“Regardless of whether you’re under the old or new state pension system there are ways you can boost the amount of state pension you’ll receive. However, they need to be considered carefully.”
The new ‘flat-rate’ state pension was ushered in on 6 April 2016, affecting on the people reaching state pension age on or after 6 April 2016. This means millions of older people aren’t affected by it and have simply carried on receiving their state pension under the old system. While the Government’s aim has been to make the new system fairer for all and easier to understand, it can still be a minefield – and some people have lost out from the overhaul.
The official Retirement Age
You receive your state pension when you reach the Government’s official retirement age. What that is depends on when you were born. To reduce costs, the official retirement age is gradually being raised. It is increasing to 66 for men and women by April 2020, then to 67 by 2029, with a further rise to 68 expected between 2037 and 2039.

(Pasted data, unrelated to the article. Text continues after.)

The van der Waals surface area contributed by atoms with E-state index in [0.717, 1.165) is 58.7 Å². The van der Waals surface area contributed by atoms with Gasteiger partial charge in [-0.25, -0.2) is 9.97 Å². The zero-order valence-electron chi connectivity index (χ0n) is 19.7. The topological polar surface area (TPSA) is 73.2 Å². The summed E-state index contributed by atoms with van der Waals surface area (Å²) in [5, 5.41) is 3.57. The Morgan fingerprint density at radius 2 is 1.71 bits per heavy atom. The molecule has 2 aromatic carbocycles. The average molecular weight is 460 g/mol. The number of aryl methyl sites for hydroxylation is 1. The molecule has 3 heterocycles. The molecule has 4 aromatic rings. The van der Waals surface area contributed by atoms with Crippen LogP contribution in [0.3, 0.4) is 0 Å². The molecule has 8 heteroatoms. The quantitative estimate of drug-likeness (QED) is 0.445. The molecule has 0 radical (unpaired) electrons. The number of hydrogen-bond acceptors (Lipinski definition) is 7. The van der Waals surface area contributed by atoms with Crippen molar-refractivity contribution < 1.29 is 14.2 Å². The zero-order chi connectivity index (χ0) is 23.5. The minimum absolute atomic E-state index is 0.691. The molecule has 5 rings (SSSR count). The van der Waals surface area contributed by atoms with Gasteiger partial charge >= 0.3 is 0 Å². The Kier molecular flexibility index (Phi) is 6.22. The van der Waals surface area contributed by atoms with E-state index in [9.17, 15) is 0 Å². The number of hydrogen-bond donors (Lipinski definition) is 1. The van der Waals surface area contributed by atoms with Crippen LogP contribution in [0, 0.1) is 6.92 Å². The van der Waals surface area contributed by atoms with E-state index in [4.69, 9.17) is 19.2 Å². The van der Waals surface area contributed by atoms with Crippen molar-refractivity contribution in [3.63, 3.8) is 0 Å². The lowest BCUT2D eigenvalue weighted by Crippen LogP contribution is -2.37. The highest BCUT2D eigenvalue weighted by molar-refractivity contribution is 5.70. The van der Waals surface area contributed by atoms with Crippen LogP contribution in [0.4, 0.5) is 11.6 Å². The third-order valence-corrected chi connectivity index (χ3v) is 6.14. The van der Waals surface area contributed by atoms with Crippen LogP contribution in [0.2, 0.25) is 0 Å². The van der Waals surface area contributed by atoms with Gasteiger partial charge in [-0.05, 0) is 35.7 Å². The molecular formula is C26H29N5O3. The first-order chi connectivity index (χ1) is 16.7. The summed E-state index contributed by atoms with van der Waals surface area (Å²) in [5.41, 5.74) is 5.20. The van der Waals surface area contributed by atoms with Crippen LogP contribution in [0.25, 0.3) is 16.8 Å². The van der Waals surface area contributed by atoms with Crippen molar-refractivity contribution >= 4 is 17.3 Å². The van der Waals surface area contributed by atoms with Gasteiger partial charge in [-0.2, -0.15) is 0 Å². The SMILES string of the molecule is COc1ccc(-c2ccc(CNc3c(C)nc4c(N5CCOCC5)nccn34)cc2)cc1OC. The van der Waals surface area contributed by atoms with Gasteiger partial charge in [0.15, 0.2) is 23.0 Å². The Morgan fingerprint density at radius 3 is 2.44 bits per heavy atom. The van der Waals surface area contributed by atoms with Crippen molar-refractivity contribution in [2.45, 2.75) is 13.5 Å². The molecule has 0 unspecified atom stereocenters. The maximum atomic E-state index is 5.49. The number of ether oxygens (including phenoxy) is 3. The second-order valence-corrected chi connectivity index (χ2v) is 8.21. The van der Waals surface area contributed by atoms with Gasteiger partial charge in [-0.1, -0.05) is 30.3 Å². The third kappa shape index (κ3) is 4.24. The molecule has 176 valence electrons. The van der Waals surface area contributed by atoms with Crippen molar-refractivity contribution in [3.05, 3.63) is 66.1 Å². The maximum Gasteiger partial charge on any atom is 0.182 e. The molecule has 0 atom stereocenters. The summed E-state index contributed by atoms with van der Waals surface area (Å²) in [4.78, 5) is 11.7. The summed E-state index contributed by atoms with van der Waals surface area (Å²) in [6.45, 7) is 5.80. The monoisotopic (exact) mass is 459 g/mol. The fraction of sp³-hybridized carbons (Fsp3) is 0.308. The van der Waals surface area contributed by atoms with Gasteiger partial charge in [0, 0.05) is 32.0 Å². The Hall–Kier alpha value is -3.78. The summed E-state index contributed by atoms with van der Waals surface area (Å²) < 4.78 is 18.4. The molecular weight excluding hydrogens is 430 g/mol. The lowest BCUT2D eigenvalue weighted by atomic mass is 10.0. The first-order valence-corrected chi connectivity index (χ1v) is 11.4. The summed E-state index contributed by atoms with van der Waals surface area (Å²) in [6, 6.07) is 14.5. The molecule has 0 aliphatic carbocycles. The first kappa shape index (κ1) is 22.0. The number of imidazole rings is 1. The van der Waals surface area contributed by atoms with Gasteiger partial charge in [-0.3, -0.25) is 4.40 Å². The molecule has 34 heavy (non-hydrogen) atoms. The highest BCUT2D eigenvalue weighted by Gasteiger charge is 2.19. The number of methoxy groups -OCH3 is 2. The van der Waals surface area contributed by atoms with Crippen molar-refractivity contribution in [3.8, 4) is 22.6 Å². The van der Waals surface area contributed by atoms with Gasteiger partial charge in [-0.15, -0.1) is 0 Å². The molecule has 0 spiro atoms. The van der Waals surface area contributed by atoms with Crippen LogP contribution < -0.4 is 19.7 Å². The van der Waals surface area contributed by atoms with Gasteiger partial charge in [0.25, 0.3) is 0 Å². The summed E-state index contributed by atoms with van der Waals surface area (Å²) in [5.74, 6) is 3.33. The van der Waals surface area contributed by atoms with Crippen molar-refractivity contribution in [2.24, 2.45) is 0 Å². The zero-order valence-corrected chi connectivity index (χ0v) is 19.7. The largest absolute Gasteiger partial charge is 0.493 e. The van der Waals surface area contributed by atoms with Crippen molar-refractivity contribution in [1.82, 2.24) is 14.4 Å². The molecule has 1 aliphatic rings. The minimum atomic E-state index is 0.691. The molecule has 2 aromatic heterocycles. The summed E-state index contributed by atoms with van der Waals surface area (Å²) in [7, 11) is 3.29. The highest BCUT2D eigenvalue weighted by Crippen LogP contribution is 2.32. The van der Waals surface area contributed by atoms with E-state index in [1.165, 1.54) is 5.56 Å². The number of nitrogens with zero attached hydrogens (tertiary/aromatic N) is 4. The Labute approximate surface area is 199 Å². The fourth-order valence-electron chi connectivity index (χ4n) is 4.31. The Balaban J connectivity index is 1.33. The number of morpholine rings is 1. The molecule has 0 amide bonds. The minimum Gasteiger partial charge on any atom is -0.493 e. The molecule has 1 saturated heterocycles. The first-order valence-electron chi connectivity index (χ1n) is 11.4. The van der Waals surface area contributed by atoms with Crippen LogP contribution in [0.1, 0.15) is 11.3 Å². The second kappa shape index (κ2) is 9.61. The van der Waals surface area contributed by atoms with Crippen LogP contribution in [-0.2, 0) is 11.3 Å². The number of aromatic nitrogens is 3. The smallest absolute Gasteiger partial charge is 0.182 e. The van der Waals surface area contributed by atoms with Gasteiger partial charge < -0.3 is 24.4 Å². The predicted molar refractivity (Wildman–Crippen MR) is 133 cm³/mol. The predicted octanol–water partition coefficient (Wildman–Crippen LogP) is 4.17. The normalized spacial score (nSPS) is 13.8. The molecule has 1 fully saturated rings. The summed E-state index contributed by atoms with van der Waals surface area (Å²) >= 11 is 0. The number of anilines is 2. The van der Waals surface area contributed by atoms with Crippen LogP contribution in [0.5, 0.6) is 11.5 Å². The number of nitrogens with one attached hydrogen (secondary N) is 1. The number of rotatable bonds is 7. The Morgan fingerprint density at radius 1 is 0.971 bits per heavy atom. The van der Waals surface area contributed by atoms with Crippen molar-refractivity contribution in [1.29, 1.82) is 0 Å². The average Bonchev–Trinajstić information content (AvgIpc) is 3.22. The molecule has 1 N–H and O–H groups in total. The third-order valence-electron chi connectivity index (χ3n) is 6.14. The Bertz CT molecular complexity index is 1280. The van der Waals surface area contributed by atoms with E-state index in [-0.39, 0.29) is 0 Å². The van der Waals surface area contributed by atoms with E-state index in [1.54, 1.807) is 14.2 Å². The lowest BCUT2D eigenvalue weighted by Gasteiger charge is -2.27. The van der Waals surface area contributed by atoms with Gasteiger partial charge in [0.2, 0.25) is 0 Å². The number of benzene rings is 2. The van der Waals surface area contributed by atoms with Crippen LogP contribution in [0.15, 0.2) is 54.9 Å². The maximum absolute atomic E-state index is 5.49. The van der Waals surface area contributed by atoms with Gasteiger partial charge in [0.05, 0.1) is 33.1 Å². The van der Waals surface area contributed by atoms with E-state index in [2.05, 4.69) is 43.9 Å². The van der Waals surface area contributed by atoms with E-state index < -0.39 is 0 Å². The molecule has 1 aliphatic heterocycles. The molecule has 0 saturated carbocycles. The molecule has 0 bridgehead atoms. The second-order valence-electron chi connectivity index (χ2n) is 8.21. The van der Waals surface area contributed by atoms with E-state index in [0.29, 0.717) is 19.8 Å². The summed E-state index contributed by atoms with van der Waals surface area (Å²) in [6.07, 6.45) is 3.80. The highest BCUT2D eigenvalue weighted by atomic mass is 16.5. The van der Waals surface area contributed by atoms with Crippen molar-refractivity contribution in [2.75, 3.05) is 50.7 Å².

Buy ‘extra’ pension years
If you’ve got spare savings and can afford to be without the cash in the short term, it’s possible to replace some missing NI qualifying years. This could lead to a big increase in your basic state pension pay-out over your retirement. In a nutshell, you pay a one-off lump sum to buy a higher state pension sum. Assuming you live long enough, the extra cash you earn from a bigger weekly state pension could be worth £1,000s over a lifetime.
But before you boost your state pension, double-check it’s worthwhile because – as always with pensions – there are some tricky rules. The key that defines whether it’s worth bothering is how many NI years you already have (remember that under the new state pension you need 35 qualifying years for a full rate pay-out). You can check online whether you have any gaps in your NI record by getting a state pension statement or calling the Government’s Future Pension Centre on 0845 3000 168 and they’ll send you a statement.
If you’re eligible, and you could benefit by boosting, buying extra years involves paying what are called ‘voluntary class 3 NI contributions’. Those retiring after 6 April 2016 can buy up to 10 years’ contributions. The rate is £15 per missing week of NI contributions – £780 for a full year.
Is it worth it?
Buying a full extra year for £780 will boost your pension by £4.80 a week, equivalent to about £250 a year. So, if you buy one extra year, you’ll earn back what you paid in just over three years, which is an investment return very hard to find elsewhere!
By Philip Harper | July 2020